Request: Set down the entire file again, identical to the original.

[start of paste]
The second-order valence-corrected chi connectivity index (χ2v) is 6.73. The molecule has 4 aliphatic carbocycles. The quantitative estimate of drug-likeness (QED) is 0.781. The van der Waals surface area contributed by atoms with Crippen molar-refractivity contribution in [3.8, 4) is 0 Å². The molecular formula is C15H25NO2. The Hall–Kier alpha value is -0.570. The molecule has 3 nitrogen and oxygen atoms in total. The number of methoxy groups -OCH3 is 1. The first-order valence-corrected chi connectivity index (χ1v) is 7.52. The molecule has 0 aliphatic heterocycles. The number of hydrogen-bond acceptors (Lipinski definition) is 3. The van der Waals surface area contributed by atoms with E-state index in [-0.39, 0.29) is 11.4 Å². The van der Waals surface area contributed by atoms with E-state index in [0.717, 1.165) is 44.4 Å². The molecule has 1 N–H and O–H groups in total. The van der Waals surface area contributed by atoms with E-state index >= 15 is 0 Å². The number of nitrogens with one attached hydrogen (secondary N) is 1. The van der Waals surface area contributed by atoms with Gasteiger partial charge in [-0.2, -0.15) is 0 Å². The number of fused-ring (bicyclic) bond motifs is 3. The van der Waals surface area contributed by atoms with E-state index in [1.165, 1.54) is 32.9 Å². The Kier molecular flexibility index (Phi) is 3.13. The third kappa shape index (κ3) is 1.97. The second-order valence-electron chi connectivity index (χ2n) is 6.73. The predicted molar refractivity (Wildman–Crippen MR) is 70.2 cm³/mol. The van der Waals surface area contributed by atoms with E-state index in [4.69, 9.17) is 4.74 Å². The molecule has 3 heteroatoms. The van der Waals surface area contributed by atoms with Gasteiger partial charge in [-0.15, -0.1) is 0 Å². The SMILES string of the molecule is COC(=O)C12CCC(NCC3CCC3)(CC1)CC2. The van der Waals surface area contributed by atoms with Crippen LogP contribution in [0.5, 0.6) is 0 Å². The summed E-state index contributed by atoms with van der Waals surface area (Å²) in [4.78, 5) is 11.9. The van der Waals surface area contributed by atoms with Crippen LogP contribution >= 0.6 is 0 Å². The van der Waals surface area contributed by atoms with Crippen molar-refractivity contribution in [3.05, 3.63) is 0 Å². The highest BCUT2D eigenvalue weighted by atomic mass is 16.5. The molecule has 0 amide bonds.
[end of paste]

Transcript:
The second-order valence-corrected chi connectivity index (χ2v) is 6.73. The molecule has 4 aliphatic carbocycles. The quantitative estimate of drug-likeness (QED) is 0.781. The van der Waals surface area contributed by atoms with Crippen molar-refractivity contribution in [3.8, 4) is 0 Å². The molecular formula is C15H25NO2. The Hall–Kier alpha value is -0.570. The molecule has 3 nitrogen and oxygen atoms in total. The number of methoxy groups -OCH3 is 1. The first-order valence-corrected chi connectivity index (χ1v) is 7.52. The molecule has 0 aliphatic heterocycles. The number of hydrogen-bond acceptors (Lipinski definition) is 3. The van der Waals surface area contributed by atoms with E-state index in [-0.39, 0.29) is 11.4 Å². The van der Waals surface area contributed by atoms with E-state index in [0.717, 1.165) is 44.4 Å². The molecule has 1 N–H and O–H groups in total. The van der Waals surface area contributed by atoms with E-state index >= 15 is 0 Å². The number of nitrogens with one attached hydrogen (secondary N) is 1. The van der Waals surface area contributed by atoms with Gasteiger partial charge in [-0.2, -0.15) is 0 Å². The number of fused-ring (bicyclic) bond motifs is 3. The van der Waals surface area contributed by atoms with E-state index in [1.165, 1.54) is 32.9 Å². The Kier molecular flexibility index (Phi) is 3.13. The third kappa shape index (κ3) is 1.97. The second-order valence-electron chi connectivity index (χ2n) is 6.73. The predicted molar refractivity (Wildman–Crippen MR) is 70.2 cm³/mol. The van der Waals surface area contributed by atoms with E-state index in [4.69, 9.17) is 4.74 Å². The molecule has 3 heteroatoms. The van der Waals surface area contributed by atoms with Gasteiger partial charge in [-0.15, -0.1) is 0 Å². The SMILES string of the molecule is COC(=O)C12CCC(NCC3CCC3)(CC1)CC2. The van der Waals surface area contributed by atoms with Crippen LogP contribution in [0.5, 0.6) is 0 Å². The summed E-state index contributed by atoms with van der Waals surface area (Å²) in [4.78, 5) is 11.9. The van der Waals surface area contributed by atoms with Crippen LogP contribution >= 0.6 is 0 Å². The van der Waals surface area contributed by atoms with Crippen molar-refractivity contribution in [3.05, 3.63) is 0 Å². The highest BCUT2D eigenvalue weighted by atomic mass is 16.5. The molecule has 0 amide bonds.